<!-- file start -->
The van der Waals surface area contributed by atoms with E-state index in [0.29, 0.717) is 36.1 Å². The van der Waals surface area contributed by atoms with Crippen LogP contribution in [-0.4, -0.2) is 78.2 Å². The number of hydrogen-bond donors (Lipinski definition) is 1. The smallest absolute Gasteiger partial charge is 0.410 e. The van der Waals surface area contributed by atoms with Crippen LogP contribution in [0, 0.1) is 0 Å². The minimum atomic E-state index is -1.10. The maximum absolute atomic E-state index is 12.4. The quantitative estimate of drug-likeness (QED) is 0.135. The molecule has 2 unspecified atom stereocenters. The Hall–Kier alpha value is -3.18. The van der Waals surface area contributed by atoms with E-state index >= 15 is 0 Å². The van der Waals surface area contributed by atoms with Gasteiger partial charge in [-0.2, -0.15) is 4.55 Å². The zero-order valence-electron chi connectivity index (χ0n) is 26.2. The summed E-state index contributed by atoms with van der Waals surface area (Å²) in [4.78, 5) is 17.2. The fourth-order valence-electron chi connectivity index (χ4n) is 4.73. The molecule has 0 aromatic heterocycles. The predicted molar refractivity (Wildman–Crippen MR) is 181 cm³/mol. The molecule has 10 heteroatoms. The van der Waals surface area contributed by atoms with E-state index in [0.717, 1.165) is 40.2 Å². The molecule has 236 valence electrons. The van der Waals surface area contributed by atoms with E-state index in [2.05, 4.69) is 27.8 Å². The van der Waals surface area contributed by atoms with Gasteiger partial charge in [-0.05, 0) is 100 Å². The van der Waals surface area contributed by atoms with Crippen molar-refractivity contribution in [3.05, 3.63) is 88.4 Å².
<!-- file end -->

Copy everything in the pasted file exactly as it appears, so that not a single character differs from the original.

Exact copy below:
The van der Waals surface area contributed by atoms with E-state index in [0.29, 0.717) is 36.1 Å². The van der Waals surface area contributed by atoms with Crippen LogP contribution in [-0.4, -0.2) is 78.2 Å². The number of hydrogen-bond donors (Lipinski definition) is 1. The smallest absolute Gasteiger partial charge is 0.410 e. The van der Waals surface area contributed by atoms with Crippen LogP contribution in [0, 0.1) is 0 Å². The minimum atomic E-state index is -1.10. The maximum absolute atomic E-state index is 12.4. The quantitative estimate of drug-likeness (QED) is 0.135. The molecule has 2 unspecified atom stereocenters. The Hall–Kier alpha value is -3.18. The van der Waals surface area contributed by atoms with E-state index >= 15 is 0 Å². The van der Waals surface area contributed by atoms with Gasteiger partial charge in [-0.2, -0.15) is 4.55 Å². The zero-order valence-electron chi connectivity index (χ0n) is 26.2. The summed E-state index contributed by atoms with van der Waals surface area (Å²) in [4.78, 5) is 17.2. The fourth-order valence-electron chi connectivity index (χ4n) is 4.73. The molecule has 0 aromatic heterocycles. The predicted molar refractivity (Wildman–Crippen MR) is 181 cm³/mol. The molecule has 10 heteroatoms. The van der Waals surface area contributed by atoms with E-state index in [0.717, 1.165) is 40.2 Å². The molecule has 236 valence electrons. The van der Waals surface area contributed by atoms with E-state index in [2.05, 4.69) is 27.8 Å². The van der Waals surface area contributed by atoms with Gasteiger partial charge in [-0.05, 0) is 100 Å². The van der Waals surface area contributed by atoms with Crippen molar-refractivity contribution in [3.05, 3.63) is 88.4 Å².